A proposed “reengineering” by Forest Service officials could move thousands of agency employees involved in drafting environmental assessments out of the national forests where they work.
According to a feasibility report by Management Analysis, Inc., a Virginia-based consulting firm, the “Business Process Reengineering” plan would consolidate all work performed under the National Environmental Policy Act (NEPA) to six “eco-based Service Centers” instead of individual field offices.
At least one group, Public Employees for Environmental Responsibility (PEER), sees the plan as a step backwards for the Forest Service that could have far reaching impacts beyond removing employees from their jobs.
“It takes the experts out of the forests, and so increasingly their planning documents are going to be done by people who don’t know the area,” says PEER Executive Director Jeff Ruch, who sees the move to centralize NEPA compliance as the first step toward privatizing the work.
According to PEER, over 3,000 Forest Service employees have NEPA-related responsibilities to assess the potential consequences of projects in the national forests.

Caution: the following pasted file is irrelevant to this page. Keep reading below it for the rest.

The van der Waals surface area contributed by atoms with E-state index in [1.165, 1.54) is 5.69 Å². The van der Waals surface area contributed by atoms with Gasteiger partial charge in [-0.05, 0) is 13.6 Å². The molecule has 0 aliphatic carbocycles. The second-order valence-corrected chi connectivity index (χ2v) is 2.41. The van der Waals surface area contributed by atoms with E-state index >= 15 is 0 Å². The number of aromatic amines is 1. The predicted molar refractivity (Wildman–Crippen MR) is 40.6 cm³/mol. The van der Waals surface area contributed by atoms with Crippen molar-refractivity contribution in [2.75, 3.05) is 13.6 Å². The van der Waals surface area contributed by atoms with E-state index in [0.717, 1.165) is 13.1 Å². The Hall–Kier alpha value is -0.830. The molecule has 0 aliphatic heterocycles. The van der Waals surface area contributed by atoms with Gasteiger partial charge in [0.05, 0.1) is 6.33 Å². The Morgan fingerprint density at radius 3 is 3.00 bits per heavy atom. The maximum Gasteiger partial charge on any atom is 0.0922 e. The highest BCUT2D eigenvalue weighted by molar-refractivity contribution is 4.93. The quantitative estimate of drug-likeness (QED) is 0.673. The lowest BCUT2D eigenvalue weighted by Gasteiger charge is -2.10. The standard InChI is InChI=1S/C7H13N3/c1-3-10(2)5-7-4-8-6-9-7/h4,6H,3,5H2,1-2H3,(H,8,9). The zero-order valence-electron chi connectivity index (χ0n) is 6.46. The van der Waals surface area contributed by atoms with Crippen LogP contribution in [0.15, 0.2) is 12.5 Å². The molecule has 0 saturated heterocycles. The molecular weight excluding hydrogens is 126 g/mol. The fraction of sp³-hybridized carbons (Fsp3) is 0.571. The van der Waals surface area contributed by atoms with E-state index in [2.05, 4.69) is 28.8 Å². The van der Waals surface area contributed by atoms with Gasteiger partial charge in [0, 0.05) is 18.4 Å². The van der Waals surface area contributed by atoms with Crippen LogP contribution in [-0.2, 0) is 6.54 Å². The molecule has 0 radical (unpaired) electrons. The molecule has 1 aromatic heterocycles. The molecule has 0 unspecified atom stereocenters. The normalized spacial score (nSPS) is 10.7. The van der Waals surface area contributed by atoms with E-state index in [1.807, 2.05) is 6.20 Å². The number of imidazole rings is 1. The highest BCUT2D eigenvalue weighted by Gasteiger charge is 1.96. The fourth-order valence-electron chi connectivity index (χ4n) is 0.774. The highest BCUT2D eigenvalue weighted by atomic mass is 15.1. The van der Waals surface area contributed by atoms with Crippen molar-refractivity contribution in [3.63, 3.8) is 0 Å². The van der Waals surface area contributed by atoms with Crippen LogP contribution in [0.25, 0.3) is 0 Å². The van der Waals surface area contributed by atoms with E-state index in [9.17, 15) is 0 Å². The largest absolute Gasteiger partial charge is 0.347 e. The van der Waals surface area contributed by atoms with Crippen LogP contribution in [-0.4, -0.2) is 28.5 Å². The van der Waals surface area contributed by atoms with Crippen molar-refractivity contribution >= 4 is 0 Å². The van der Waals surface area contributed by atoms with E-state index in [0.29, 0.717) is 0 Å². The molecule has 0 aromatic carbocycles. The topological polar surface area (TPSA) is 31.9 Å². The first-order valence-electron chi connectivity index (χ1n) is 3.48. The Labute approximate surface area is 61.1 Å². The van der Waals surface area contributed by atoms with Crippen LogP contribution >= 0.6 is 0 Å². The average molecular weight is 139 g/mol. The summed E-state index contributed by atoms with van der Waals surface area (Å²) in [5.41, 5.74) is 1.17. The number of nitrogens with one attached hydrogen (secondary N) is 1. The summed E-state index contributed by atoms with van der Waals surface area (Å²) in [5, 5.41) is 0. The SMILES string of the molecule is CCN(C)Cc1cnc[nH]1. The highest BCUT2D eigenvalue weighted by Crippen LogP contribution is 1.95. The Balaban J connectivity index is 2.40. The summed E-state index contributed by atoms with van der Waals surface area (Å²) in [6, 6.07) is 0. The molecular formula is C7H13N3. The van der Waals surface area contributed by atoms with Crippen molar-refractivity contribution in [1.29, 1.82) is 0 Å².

For now, the agency hasn’t specified any time frame to implement the plan, and Ruch worries the changes will occur without adequate public notice or close scrutiny.
“Many more people should be included in the decision making circle than just the Forest Service executives,” Ruch says.
Dave Bull, Forest Supervisor for Bitterroot National Forest, says the move to alter current NEPA compliance processes stems from concerns about individual national forests handling the law inconsistently.
“I’ve pretty much got autonomy on how I go about meeting the intent and, I think, what this reengineering is meant to maybe change our focus to the same system to make it more efficient,” he says.
Ruch, however, doesn’t buy into that rationale.
“[The Forest Service’s] argument that they’re going to improve their planning by moving their specialists away is bass-ackwards,” he says. “The inspections and studies should be done on the ground.”